Hendrix College’s president, Bill Tsutsui, was sitting with his senior leadership team one day, figuring out how to make use of the empty Arkansas campus during winter breaks — and a thought struck him: career preparation.
It was perhaps quite a relevant idea given the heaps of criticism that liberal arts institutions such as Hendrix endure about whether they are teaching their graduates the necessary skills to land a job.
Tsutsui’s career center staffers brainstormed a program of sorts years ago, it turns out, so in January the college rolled out the inaugural initiative for its sophomores, what it dubbed Career Term.
It works like this: for a couple of days during winter break, the college brought back almost 50 of its second-year students and gave them workshops on base-level career-search skills — résumé writing and job interviewing, dressing professionally and finding an internship.
Officials brought in Hendrix alumni to talk with the attendees. Tsutsui himself taught a crash course in personal branding.
“I’m always surprised that across the board I meet plenty of folks whose résumé could still use some work,” Tsutsui said in an interview. “Or they don’t put themselves forward in the strongest possible way. Possibly it’s just the natural modesty of people, for some folks, that it’s too egotistical or too much bragging. But I just think that aspect of self-presentation, broadly defined, how you comport yourself in professional situations, on paper and electronically, people still have a lot to learn about it.”
Hendrix is touting Career Term as the first initiative in the country that uses the college winter break to coach students in job training. While only serving part of its sophomore class this year, the college intends to offer the program to the entire class by January 2020.[embedded content]
Some liberal arts institutions, in response to public perception that their traditional model isn’t viable or demanding, have broken away, creating programs far outside the liberal arts, around the sciences or technology.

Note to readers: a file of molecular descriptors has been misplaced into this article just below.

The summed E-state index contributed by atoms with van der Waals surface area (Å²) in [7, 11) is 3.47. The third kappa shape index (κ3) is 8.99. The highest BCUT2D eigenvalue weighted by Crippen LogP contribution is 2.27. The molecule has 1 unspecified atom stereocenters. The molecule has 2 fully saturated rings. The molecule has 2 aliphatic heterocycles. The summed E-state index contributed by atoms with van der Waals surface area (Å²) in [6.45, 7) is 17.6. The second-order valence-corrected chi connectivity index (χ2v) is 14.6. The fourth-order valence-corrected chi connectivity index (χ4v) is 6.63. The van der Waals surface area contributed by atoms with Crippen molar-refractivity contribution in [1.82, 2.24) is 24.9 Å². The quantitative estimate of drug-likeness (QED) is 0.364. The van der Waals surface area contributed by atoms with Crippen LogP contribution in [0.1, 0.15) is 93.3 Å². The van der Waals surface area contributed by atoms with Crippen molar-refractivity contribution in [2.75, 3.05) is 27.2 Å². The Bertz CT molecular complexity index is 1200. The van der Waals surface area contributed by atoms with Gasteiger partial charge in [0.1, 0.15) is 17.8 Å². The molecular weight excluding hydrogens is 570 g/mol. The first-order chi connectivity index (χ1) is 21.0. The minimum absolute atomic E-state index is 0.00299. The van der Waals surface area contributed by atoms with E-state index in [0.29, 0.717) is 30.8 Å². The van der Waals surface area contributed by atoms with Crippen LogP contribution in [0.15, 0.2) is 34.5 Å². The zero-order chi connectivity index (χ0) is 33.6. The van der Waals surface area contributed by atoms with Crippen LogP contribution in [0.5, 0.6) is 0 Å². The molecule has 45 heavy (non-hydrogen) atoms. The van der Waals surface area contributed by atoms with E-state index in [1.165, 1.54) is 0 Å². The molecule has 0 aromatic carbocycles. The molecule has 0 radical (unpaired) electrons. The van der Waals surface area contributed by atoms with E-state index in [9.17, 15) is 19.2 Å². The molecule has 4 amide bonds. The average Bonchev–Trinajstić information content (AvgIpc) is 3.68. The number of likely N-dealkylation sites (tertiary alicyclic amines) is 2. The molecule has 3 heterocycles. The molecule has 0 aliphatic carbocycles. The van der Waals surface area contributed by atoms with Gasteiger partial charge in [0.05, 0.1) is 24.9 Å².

Tsutsui said he doesn’t see a need to ravage a liberal arts curriculum or add majors such as cybersecurity. He maintains that there are many ways for liberal arts students to succeed, or even exceed their peers who are being trained in vocational programs.
Students outside the liberal arts likely will have their job training woven into their studies, Tsutsui said. “But there’s lots of ways to get to the same goal,” he said, such as Career Term, a separate program for these types of skills.
“I have a feeling in 30 years we’re going to look back and laugh at the boom in cybersecurity,” he said, adding that skills such as job interviewing won’t disappear — they’re timeless for students.
The narrative that students steeped in the liberal arts can’t succeed is wrong, said Michelle Weise, senior vice president for workforce strategies at Strada Education Network.
Strada researches employment trends among college graduates. It has published studies suggesting students aren’t confident they’ll find a job after college, and that the students who take a position they’re overqualified for tend to remain “underemployed.”
Weise said liberal arts students simply need to show employers how their skills translate to the work force. A campaign such as Career Term can help identify early what they need — whether that’s help communicating or a couple of extra classes outside their majors, she said.
Integrating the lessons early in a student’s college career — the second year, which is neither too late nor too soon — also benefits them, Weise said. Doing so their sophomore year could jump-start students’ interest in their career centers, which have struggled to attract student attention over the last several years, Weise said. According to one Strada report, 40 percent of students never visited their career centers.
“I don’t think a one-off is enough, but the students will get a good enough taste of it,” Weise said of Career Term. “Sustaining that with the career services office is important. Most younger students have no understanding of the opportunities available through their career services.”
Three years ago, Hendrix reviewed its career services after problems with student engagement, Tsutsui said, and found that large amounts of staff time were used on one-on-one meetings with students. Career Term is a way to disseminate the basics en masse and forge a connection with the career center and alumni, he said.
“The alumni piece is a really big one,” Tsutsui said. “If you can make that connection during Career Term, that can be golden.”